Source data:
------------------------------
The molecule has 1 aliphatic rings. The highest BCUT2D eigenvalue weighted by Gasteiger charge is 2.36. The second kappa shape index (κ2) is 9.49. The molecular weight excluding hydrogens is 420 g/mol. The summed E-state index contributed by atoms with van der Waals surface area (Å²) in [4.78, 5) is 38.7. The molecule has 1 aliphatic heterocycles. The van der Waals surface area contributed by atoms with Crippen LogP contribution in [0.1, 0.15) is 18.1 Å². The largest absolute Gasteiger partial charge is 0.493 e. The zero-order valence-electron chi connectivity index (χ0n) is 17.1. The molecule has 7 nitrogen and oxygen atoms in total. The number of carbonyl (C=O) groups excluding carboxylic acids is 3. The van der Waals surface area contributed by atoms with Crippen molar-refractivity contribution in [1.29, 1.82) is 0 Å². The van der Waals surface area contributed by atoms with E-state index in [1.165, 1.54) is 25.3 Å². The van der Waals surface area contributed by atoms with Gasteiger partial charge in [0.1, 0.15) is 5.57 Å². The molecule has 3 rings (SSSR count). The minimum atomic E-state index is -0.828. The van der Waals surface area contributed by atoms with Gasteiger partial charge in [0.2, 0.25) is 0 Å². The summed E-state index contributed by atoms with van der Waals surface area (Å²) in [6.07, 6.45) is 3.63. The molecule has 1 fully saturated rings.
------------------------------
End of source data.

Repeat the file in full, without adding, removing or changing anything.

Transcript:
The molecule has 1 aliphatic rings. The highest BCUT2D eigenvalue weighted by Gasteiger charge is 2.36. The second kappa shape index (κ2) is 9.49. The molecular weight excluding hydrogens is 420 g/mol. The summed E-state index contributed by atoms with van der Waals surface area (Å²) in [4.78, 5) is 38.7. The molecule has 1 aliphatic heterocycles. The van der Waals surface area contributed by atoms with Crippen LogP contribution in [0.1, 0.15) is 18.1 Å². The largest absolute Gasteiger partial charge is 0.493 e. The zero-order valence-electron chi connectivity index (χ0n) is 17.1. The molecule has 7 nitrogen and oxygen atoms in total. The number of carbonyl (C=O) groups excluding carboxylic acids is 3. The van der Waals surface area contributed by atoms with Crippen molar-refractivity contribution in [1.29, 1.82) is 0 Å². The van der Waals surface area contributed by atoms with E-state index in [1.165, 1.54) is 25.3 Å². The van der Waals surface area contributed by atoms with Gasteiger partial charge in [0.1, 0.15) is 5.57 Å². The molecule has 3 rings (SSSR count). The minimum atomic E-state index is -0.828. The van der Waals surface area contributed by atoms with Gasteiger partial charge in [0.2, 0.25) is 0 Å². The summed E-state index contributed by atoms with van der Waals surface area (Å²) in [6.07, 6.45) is 3.63. The molecule has 1 fully saturated rings.